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READING SEMINAR : 'Sociability and Politics'

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10 November 2022 - 3-5 pm (Europe); 2-4 pm (BST) - Zoom

 
‘Sociability and Politics’: A Reading Seminar

A ‘brainstorming’ session for the ‘Sociability and Politicisation’ strand
of the GIS Sociabilitiy scientific programme

Thursday, 10 November 2022 (ZOOM)

3-5 pm (Europe) / 2-4 pm (BST)

 

Although there is a well-developed literature on sociability, there is much less that explores the intersection between sociability and politics in a conceptual way. Most efforts to connect sociability and politics focus on ‘public opinion’ – an abstract political force generated within a ‘public sphere’ where sociability happens to be going on. But how has sociability historically operated in the spheres of political decision-making? How have historical actors used sociability practices, or transformed them, for political ends? Were women active and visible agents in political sociability? And how far was political sociability and association shaped by different colonial and imperial contexts?

This online reading seminar is intended to serve as a ‘brainstorming’ session for the ‘Sociability and Politicisation’ strand of the GIS Sociabilitiy scientific programme. The aim is to identify ways of problematising the intersection between sociability and politics in the long eighteenth century. We invite participants to read at least the introductions to the first three book below, but please feel free to engage with other books on the list. The perspectives discussed in this seminar may help orient subsequent discussions at future meetings in the spring and summer of 2023.

Please direct any questions to:
- Kimberley Page-Jones (kimberley.pagejones@univ-brest.fr)
- Charles Walton (charles.walton@warwick.ac.uk) or Naomi Pullin (naomi.pullin@warwick.ac.uk)

Naomi Pullin and Charles Walton (the Early Modern and Eighteenth-century Centre at Warwick), and Kimberley Page-Jones (University of Western Brittany, HCTI) would like to invite you to an informal reading and brainstorming session on the themes of this strand. We have made three texts (book introductions) available (pdf) from the website. We will use these as a springboard into a discussion about how to problematise the intersection of sociability and politics. The idea is to find a shared set of questions that are relevant to our respective research interests.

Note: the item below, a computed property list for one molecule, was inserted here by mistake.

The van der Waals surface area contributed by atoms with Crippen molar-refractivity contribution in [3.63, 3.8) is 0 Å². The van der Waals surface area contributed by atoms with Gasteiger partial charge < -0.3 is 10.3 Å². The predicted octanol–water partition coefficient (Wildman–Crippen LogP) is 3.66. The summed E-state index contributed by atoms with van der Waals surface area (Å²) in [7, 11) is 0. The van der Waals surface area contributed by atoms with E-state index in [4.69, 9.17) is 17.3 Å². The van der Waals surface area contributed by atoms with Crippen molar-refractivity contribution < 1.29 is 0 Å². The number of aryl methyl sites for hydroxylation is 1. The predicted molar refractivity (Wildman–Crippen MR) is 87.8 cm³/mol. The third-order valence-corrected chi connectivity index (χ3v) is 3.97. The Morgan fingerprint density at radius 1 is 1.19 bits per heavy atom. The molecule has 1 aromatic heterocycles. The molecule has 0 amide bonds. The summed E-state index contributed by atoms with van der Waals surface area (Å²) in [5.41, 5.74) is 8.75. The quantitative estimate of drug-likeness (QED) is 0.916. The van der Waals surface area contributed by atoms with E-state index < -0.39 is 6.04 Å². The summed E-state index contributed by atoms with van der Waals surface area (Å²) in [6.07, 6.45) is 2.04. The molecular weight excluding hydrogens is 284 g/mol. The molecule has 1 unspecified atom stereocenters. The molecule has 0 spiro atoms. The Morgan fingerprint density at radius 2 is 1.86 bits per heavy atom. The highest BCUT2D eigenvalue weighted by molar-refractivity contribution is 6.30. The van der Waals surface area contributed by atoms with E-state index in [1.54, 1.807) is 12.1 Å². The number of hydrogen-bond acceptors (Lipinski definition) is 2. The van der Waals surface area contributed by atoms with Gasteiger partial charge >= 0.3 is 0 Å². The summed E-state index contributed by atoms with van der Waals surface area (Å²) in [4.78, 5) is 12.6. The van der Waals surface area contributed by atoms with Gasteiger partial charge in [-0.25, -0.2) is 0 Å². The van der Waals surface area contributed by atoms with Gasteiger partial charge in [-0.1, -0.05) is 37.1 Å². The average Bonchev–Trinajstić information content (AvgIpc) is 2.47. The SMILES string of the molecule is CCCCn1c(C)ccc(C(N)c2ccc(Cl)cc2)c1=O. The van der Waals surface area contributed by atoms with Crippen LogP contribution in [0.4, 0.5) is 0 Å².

https://warwick.ac.uk/fac/arts/history/ecc/eventsnew/sociability/

Main readings

Mark Philp, Radical Conduct: Politics, Sociability and Equality in London, 1789-1815 (OUP, 2020).
Daniel Gordon, Citizens Without Sovereignty: Equality and Sociability in French Thought, 1670-1789 (Princeton: 1994).
Steven Kale, French Salons: High Society and Political Sociability from the Old Regime to the Revolution of 1848 (Johns Hopkins, 2004).

Please do get in touch if you have any further suggestions or ideas of relevant texts for future reading groups.


Further reading

- Theoretical works pre-20th century

Gabriel Tarde, L'Opinion et la foule (Paris, Félix Alcan, 1901). Many translated editions exist. [For analyses of Tarde, see N. Clark (ed.), Gabriel Tarde on Communication and Social Influence (Chicago, 1969).]

Gustave Le Bon, La Révolution française et la psychologie des révolutions (Flammarion - Bibliothèque de philosophie scientifique - 1912); The French Revolution and the Psychology of Revolution, intro. Robert A. Nye (London: transaction, 1980).